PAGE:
PCP-Pire Assistant Supervisor Jorge Moreno, Professor Bruce McFadden, Dr Nathan Jud, and the interns collected and packaged cataloged research specimens from the ACP lab to get them to Florida with proper permits from the Panamanian government. Like the teachers, the this group prioritized samples and specimens which would be important for research and databases referenced by UF, PCP-PIRE, museums, and the Smithsonian. Research materials were wrapped, double-checked for permits, weighed, and packed. As the suitcases full of fossils were too heavy, the group reevaluated what could stay at ACP until next time. Again, the teacher process mimicked the scientist process and we teachers learned by professional examples of doing real, useful work; just as we plan to lead our students to learn by doing—even when that means including some of the less glorious processing that surrounds the actual scientific discovery.
We drove back to STRI, walked to the café for espressos and empanadas, and then went up the hill to CTPA for 2 talks. Our first talk, “The Holocene in tropical Mexico: Critical transitions of a non-stationary system,” examined the highly variable Quaternary climate cycles. Presenter Alexander Correa-Metrio and other researchers from the Universidad Nacional Autónoma de México have documented large variations in the climate biotic records in the Yucatán Peninsula and the rest of Central America within both longer glacial and shorter interglacial periods. They looked at interactions between climate, vegetation, and human occupation at diverse temporal and spatial scales and explored which factors have been associated with high frequency environmental variability.
Finding sediment sequences to represent the entire spectrum of the last 10,000 years has been an issue with their study. Still, there were relatively stable sedimentation rates, which has been an asset for identifying many pollen morphotypes. In the pollen analysis, Poaceae (grasses) were compared to Quercus (oaks) and Moraceae (other woody trees). Yucatán forests between 10,000-6,500 years ago were dominated by Moracea, and then Poaceae began to clearly dominate the pollen spectrum. Around that time, Zea mays also begins to show in the pollen record. The geo- and bio-indication records mostly show a loose correlation, with the exception of a “reorganization” period between 6,000-10,000 years ago. Biogeographic indications did appear to illustrate a “tipping point” for the climate system found in tropical Mexico through high variance, flickering, increased skewness, and jumping to a different state in the system. To close the talk, Correa-Metrio thanked the Lacandon Community and other academic supports.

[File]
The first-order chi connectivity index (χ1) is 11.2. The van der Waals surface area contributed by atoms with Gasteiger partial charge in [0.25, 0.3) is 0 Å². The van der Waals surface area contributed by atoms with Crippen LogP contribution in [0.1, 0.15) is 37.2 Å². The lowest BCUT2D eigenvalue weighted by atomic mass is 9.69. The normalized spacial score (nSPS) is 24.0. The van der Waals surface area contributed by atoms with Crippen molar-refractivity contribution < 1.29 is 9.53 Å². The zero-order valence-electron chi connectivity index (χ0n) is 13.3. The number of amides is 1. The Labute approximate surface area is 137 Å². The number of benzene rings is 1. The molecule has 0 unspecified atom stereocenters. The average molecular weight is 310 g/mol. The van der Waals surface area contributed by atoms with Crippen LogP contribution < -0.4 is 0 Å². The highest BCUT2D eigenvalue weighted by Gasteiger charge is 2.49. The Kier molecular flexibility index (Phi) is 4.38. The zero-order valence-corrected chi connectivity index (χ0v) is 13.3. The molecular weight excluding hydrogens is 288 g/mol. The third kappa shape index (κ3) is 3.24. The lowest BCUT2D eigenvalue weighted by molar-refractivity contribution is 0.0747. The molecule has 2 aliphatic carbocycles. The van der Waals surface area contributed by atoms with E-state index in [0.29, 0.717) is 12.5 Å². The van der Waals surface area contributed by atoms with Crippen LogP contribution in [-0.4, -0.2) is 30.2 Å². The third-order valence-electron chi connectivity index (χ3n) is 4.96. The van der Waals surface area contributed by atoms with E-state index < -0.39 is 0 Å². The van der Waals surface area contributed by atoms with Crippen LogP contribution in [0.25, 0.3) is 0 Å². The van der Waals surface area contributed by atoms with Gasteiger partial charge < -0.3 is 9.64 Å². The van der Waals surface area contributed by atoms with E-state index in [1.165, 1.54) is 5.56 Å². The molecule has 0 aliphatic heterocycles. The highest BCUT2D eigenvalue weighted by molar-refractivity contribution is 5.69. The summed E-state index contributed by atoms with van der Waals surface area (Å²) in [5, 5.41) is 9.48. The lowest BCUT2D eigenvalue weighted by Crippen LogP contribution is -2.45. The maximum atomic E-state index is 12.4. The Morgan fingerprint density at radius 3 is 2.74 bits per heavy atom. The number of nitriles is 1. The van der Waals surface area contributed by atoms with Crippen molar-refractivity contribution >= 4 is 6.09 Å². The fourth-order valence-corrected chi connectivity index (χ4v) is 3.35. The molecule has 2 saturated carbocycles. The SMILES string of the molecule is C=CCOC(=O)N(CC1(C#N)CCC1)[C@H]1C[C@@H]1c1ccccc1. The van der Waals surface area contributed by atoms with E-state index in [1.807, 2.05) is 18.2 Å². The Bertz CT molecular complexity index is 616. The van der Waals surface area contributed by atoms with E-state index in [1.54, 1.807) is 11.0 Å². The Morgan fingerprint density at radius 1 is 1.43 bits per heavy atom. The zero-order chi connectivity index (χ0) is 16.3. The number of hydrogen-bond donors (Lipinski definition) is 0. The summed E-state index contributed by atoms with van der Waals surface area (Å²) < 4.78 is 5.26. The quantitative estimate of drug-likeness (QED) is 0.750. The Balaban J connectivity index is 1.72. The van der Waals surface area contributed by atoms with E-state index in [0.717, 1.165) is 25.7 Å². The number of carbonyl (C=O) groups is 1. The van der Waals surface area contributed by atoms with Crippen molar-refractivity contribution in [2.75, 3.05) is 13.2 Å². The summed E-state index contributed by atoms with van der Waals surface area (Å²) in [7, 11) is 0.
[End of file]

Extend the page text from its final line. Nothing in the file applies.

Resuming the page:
Dr. Amanda Waite, one of the scientists from our GABI RET group, then gave the second CTPA talk titled: “From Ocean Gateway Closure to Land Bridge Exposure: Insights from Caribean Paleoceanography”. The talk began with an overview of the uplift of the land bridge and closure of the Central American Seaway and the GABI. Dr. Waite revisited the on-going debate surrounding the timing of closure and spoke about the strengthening of gulf stream, North Atlantic deep water circulation, glaciation, and other climactic changes as a result of changes in ocean temperatures, salinity, and depth, as well as evaporation rates and locations. She compared biotic indicators with abiotic marine records concerning the timing of the close of the isthmus. Dr. Waite is also bringing home matrix from Chagres, Bayano, Alajuela, and the Gatun formation to expand the paleontological and paleobathymetric records. With her data, Dr. Waite is working to improve models of ocean currents and depths relative to climate.
After explaining her research methods with Nd ratios in microscopic fish teeth found in deep sea cores, Dr Waite reiterated the point that “final closure of the isthmus” does not mean the same thing for each of the records different scientists from different disciplines are examining. This helps explain (and maybe resolve) some of the debate in timing of the rise of the isthmus, again reminding us that the GABI and the associated phenomena during the Neogene period are more accurately described as processes, rather than events. As a teacher and as a learner, the dynamism and complexity of processes that took place over millennia was an important reminder we heard multiple times from different scientists in the field and at CTPA and Tupper talks.
As the talks wrapped up, we left CTPA, literally driving off into the sunset. With a week and a half of intense hands-on field work spanning the whole width of Panama, graduate level talks spanning a range of scientific disciplines, journal articles and pool side reflections, lesson planning, and cultural immersion behind us, and with only one more day of field work to come, our group was both exhausted and excited upon arrival in Colón. We finished the day with a late-evening pool-side debrief of Professor Hendricks’ article on cone shells, the CTPA talks we’d heard earlier, and the plans and goals for Thursday’s Chagres beach fieldwork.
*Or Blaise Pascal, depending who you ask.